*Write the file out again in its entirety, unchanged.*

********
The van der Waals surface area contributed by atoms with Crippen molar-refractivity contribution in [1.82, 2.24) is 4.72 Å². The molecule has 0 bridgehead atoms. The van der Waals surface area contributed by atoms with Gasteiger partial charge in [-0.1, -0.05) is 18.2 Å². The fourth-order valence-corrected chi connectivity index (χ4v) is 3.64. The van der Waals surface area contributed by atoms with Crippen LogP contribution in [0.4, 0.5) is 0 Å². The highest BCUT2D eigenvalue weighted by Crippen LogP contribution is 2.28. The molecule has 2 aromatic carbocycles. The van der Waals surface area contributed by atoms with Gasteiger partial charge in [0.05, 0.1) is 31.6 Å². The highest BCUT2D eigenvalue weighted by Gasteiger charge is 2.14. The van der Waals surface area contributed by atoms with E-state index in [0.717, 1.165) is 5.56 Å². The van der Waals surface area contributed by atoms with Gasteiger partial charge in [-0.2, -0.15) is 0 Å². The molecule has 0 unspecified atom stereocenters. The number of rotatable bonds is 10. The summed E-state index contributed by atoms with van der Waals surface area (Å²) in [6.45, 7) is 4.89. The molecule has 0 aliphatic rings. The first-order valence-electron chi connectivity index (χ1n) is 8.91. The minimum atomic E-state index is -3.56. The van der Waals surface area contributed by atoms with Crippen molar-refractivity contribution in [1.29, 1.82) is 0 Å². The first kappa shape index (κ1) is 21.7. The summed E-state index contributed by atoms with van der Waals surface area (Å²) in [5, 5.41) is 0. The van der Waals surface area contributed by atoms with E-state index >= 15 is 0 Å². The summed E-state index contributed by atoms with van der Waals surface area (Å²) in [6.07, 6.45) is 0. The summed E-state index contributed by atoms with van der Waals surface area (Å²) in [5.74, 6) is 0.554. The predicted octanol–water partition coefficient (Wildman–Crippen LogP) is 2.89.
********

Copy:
The van der Waals surface area contributed by atoms with Crippen molar-refractivity contribution in [1.82, 2.24) is 4.72 Å². The molecule has 0 bridgehead atoms. The van der Waals surface area contributed by atoms with Gasteiger partial charge in [-0.1, -0.05) is 18.2 Å². The fourth-order valence-corrected chi connectivity index (χ4v) is 3.64. The van der Waals surface area contributed by atoms with Crippen LogP contribution in [0.4, 0.5) is 0 Å². The highest BCUT2D eigenvalue weighted by Crippen LogP contribution is 2.28. The molecule has 2 aromatic carbocycles. The van der Waals surface area contributed by atoms with Gasteiger partial charge in [0.05, 0.1) is 31.6 Å². The highest BCUT2D eigenvalue weighted by Gasteiger charge is 2.14. The van der Waals surface area contributed by atoms with E-state index in [0.717, 1.165) is 5.56 Å². The van der Waals surface area contributed by atoms with Gasteiger partial charge in [-0.2, -0.15) is 0 Å². The molecule has 0 unspecified atom stereocenters. The number of rotatable bonds is 10. The summed E-state index contributed by atoms with van der Waals surface area (Å²) in [6.45, 7) is 4.89. The molecule has 0 aliphatic rings. The first-order valence-electron chi connectivity index (χ1n) is 8.91. The minimum atomic E-state index is -3.56. The van der Waals surface area contributed by atoms with Crippen molar-refractivity contribution in [1.29, 1.82) is 0 Å². The first kappa shape index (κ1) is 21.7. The summed E-state index contributed by atoms with van der Waals surface area (Å²) in [5, 5.41) is 0. The van der Waals surface area contributed by atoms with E-state index >= 15 is 0 Å². The summed E-state index contributed by atoms with van der Waals surface area (Å²) in [6.07, 6.45) is 0. The summed E-state index contributed by atoms with van der Waals surface area (Å²) in [5.74, 6) is 0.554. The predicted octanol–water partition coefficient (Wildman–Crippen LogP) is 2.89.